John Edwards Ducks Rielle Hunter

Speaking at Brown University last night, the one-time presidential candidate for the first time publicly addressed the distress of one of his former supporters. (Definitely former—she was wearing a black Obama "HOPE" T-shirt.) It was a poignant moment.

Elise Amendola / AP Photo

Before a packed audience of almost 600 at Brown University last night, John Edwards made his second public appearance since the presidential election. At Indiana University in November, Edwards answered only prescreened questions. Edwards still seemed cautious—his contract for the Brown event specifically prohibited videotaping. But he did answer a variety of questions—unscreened this time—from students for almost a half hour. And, for the first time, he publicly responded to the disappointment of one former supporter who pressed the former senator about holding politicians to higher standards.

His half-hour speech, titled “Beautiful America,” focused on the centerpiece of his presidential campaign, the plight of the poor.

Was it right for the public to judge candidates by this higher moral standard? The question presented the tensest moment of the night.

If he was hoping for a sympathetic audience, Edwards picked the right place. Brown students asked questions about campus warhorses like youth activism, corporate social responsibility, and the drug war—nothing about his affair with former staffer Rielle Hunter.

One student, however, came close: Emilie Aries, a senior at Brown concentrating in political science, who had volunteered for the Edwards campaign for about a year, going door-to-door for him in New Hampshire.

“So as someone who believed in you,” she said, “I really wanted to afford you the opportunity to speak on something that I think Joe Trippi, your former campaign manager, explains pretty well toward the end of his book, The Revolution Will Not Be Televised. And in there, he says something about the American public judging candidates to hold a higher moral standard, on a higher moral standard, than they would judge normal people in our daily lives.”

Was it right for the public to judge candidates by this higher moral standard? The question presented the tensest moment of the night.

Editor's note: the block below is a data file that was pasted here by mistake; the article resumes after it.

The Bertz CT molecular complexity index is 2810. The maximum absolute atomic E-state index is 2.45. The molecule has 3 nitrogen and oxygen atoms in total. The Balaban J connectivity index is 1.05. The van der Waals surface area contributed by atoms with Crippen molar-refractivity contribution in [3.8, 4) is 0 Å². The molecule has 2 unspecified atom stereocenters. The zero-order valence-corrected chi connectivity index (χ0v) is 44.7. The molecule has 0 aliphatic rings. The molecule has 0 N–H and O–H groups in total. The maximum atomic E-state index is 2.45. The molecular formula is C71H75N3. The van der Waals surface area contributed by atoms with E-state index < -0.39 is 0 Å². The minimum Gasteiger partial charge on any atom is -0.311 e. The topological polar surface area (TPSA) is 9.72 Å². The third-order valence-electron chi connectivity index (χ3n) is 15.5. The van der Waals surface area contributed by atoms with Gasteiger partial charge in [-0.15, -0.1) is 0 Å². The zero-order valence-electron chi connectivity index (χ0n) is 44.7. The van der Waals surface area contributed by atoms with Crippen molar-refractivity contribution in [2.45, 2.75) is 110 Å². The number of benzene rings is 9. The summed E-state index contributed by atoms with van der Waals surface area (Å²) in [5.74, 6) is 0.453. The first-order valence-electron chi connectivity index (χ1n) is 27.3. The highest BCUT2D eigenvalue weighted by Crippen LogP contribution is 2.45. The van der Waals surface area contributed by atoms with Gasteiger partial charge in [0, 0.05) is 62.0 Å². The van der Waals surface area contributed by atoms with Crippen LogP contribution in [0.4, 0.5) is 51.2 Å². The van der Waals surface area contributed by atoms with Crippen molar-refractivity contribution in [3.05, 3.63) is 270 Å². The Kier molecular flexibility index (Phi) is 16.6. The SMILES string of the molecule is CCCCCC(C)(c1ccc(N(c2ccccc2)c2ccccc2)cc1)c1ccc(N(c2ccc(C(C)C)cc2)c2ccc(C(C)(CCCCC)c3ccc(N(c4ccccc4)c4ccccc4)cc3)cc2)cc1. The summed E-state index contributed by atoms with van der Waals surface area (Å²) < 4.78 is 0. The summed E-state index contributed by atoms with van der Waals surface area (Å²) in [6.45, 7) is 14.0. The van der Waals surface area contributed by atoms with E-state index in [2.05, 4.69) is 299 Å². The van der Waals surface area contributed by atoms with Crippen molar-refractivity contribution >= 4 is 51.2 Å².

Edwards didn’t give a direct answer. He said, “I don't think it's for me to impose my judgment on anybody about what they can consider and what they can't consider. I think that I have my own view, which I'm going to keep to myself tonight, but I think in the long run it is enormously important for us to have the best thinkers, the most visionary people, and people who know where the country needs to go and where the world needs to go, I think that is absolutely crucial for America and the world.”

Afterward, Aries said she was less than satisfied. She was hoping for a fuller apology from the former candidate.

The one that came after the revelation of his affair was a disappointment. “I didn't want to hear about his ego, I wanted to hear him apologize to the people like me who worked to the point of illness on our own time, our Christmas, basically.”

The eerie silence in the lecture hall over Edwards’ affair also bothered Aries.

“It's stupid that we all have to sit in there thinking the same thing and nobody actually talks about it,” she said.

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Noting that poverty was the main reason she originally joined the Edwards campaign, Aries said Edwards had given the cause “a bad name,” despite its importance.

She left the same way she came in—wearing a black-and-white Obama “HOPE” shirt.

Overall, Edwards also seemed to expand his “Two Americas” theme to the world. He noted the 3 billion people worldwide who live on less than $2 a day. He mentioned climate change, population growth in sub-Saharan Africa, and water shortages. He said he was now dedicated to fighting poverty wherever it was.

“Somebody’s got to speak for these folks,” Edwards said. “Somebody, cause nobody speaks for them. They don’t vote. They sure don’t contribute to presidential campaigns or politics. Who will speak for them? Who will be their voice? They need us, they need you, they need me, they need somebody to be their voice, desperately.”

Matt Sledge is a writer living in Providence.